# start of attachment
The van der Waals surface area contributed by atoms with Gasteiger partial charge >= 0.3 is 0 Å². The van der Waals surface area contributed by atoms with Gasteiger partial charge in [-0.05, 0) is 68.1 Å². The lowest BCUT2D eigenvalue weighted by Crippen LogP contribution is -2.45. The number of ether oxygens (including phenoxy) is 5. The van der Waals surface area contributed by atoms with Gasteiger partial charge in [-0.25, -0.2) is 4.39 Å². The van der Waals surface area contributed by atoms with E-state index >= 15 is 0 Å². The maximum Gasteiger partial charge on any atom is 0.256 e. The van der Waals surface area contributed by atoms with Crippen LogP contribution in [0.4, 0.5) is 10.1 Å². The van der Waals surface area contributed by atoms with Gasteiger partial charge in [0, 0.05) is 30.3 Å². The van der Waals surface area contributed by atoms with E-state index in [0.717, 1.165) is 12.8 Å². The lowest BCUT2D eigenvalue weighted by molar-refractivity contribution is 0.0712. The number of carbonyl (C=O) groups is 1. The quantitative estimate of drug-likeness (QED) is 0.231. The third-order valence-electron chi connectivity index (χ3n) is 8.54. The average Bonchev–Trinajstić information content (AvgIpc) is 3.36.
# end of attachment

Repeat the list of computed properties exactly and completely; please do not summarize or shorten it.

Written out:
The van der Waals surface area contributed by atoms with Gasteiger partial charge >= 0.3 is 0 Å². The van der Waals surface area contributed by atoms with Gasteiger partial charge in [-0.05, 0) is 68.1 Å². The lowest BCUT2D eigenvalue weighted by Crippen LogP contribution is -2.45. The number of ether oxygens (including phenoxy) is 5. The van der Waals surface area contributed by atoms with Gasteiger partial charge in [-0.25, -0.2) is 4.39 Å². The van der Waals surface area contributed by atoms with E-state index >= 15 is 0 Å². The maximum Gasteiger partial charge on any atom is 0.256 e. The van der Waals surface area contributed by atoms with Crippen LogP contribution in [0.4, 0.5) is 10.1 Å². The van der Waals surface area contributed by atoms with Gasteiger partial charge in [0, 0.05) is 30.3 Å². The van der Waals surface area contributed by atoms with E-state index in [0.717, 1.165) is 12.8 Å². The lowest BCUT2D eigenvalue weighted by molar-refractivity contribution is 0.0712. The number of carbonyl (C=O) groups is 1. The quantitative estimate of drug-likeness (QED) is 0.231. The third-order valence-electron chi connectivity index (χ3n) is 8.54. The average Bonchev–Trinajstić information content (AvgIpc) is 3.36.